Saturday, February 24, 2018

Git: Pushing code to a remote repository


This is the second recipe in the series designed to inspire my team of user-interface-git-users to embrace the command-line. This post presents the commands used to determine which files have been changed in a repository and how to push to a remote repository.

Detecting changes to Git repository

After modifying files, deleting files or adding files to a Git repository, the git status command can be used to determine which files have been changed;

git status

Below the changes to a repository can be seen by invoking git status:

Using git status the files modified can be determined. Additional the files/directories added and deleted can be determined. The output is color code for those who can see color. Being color blind, I cannot read the non-white text above so I wrote a separate post to address the issue Git (for the color blind): Detecting changes to a repository.

Pushing code to a remote Git repository

The steps to pushing code to a remote repository are:

  • git add -- adds files in the directory or sub-directory to a staging area. Individual files or folders can also be specified.
  • git commit -- records the change to the repository (commits them locally) and includes a message to describe the purpose of the commit.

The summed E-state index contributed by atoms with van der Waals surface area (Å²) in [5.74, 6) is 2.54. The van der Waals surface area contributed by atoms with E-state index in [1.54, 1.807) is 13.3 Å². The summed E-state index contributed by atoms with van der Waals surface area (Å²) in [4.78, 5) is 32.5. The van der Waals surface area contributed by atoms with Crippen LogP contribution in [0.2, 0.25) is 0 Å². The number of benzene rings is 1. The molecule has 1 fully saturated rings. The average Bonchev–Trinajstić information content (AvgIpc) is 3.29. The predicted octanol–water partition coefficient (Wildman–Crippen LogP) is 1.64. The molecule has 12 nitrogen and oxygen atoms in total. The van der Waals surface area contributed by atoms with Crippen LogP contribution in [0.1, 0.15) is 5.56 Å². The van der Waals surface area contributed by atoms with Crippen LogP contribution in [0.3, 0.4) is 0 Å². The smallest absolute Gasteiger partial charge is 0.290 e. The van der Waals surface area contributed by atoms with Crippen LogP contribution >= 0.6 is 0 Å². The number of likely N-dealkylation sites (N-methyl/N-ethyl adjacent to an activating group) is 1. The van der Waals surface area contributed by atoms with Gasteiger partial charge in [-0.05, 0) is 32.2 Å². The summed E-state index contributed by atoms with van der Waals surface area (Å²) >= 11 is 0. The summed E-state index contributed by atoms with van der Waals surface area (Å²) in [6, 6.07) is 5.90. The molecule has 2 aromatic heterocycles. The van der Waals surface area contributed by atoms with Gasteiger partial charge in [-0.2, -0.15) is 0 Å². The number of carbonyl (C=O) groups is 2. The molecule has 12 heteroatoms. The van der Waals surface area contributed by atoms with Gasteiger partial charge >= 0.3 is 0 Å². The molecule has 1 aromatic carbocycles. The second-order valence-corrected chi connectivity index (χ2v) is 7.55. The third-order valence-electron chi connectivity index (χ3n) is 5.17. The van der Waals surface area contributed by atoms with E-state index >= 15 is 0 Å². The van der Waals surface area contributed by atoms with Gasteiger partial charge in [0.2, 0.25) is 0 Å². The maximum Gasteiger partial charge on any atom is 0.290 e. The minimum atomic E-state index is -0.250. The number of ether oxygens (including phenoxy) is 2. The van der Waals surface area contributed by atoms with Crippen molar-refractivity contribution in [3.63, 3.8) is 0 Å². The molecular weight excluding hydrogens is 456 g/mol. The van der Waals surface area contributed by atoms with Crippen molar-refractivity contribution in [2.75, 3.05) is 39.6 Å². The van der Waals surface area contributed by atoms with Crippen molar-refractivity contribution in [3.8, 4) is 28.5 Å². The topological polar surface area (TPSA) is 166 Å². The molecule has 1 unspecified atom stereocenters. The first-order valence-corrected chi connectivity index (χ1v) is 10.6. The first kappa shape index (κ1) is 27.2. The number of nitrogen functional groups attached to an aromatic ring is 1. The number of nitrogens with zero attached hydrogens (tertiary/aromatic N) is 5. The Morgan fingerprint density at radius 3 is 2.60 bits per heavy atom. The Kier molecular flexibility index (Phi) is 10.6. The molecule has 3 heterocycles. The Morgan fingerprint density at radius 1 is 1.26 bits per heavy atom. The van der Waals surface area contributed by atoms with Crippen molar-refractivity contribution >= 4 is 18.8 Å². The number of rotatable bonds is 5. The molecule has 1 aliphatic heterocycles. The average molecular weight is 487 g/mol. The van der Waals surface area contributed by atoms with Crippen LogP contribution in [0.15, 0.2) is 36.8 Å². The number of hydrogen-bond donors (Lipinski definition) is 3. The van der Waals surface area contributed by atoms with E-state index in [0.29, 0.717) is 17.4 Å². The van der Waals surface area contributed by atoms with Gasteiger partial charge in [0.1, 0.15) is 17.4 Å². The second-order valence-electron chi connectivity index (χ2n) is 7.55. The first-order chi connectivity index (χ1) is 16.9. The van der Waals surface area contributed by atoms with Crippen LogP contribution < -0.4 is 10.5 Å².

• git push -- pushes changes from a local branch to a remote branch meaning your local changes get pushed up to the server hosting Git.

An example of the commands to run is as follows:

git add .
git commit -m "Task-335 completed"
git push origin Task-335

Invoking the command sequence above generated the following:

The "git add ." added all modified, created and delete files and directories including those in sub-directories. It is also possible add files or folders individual using "git add <filename>" and "get add <directoryname>".

 The message with commit should describe the action. Since Task-335 is completed there is not much to describe,. To see Task-335 the bug tracker can be used.

The command "git push origin Task-335" pushes the local changes from branch, Task-335, back to origin. The term "origin" refers to the cloned repository.

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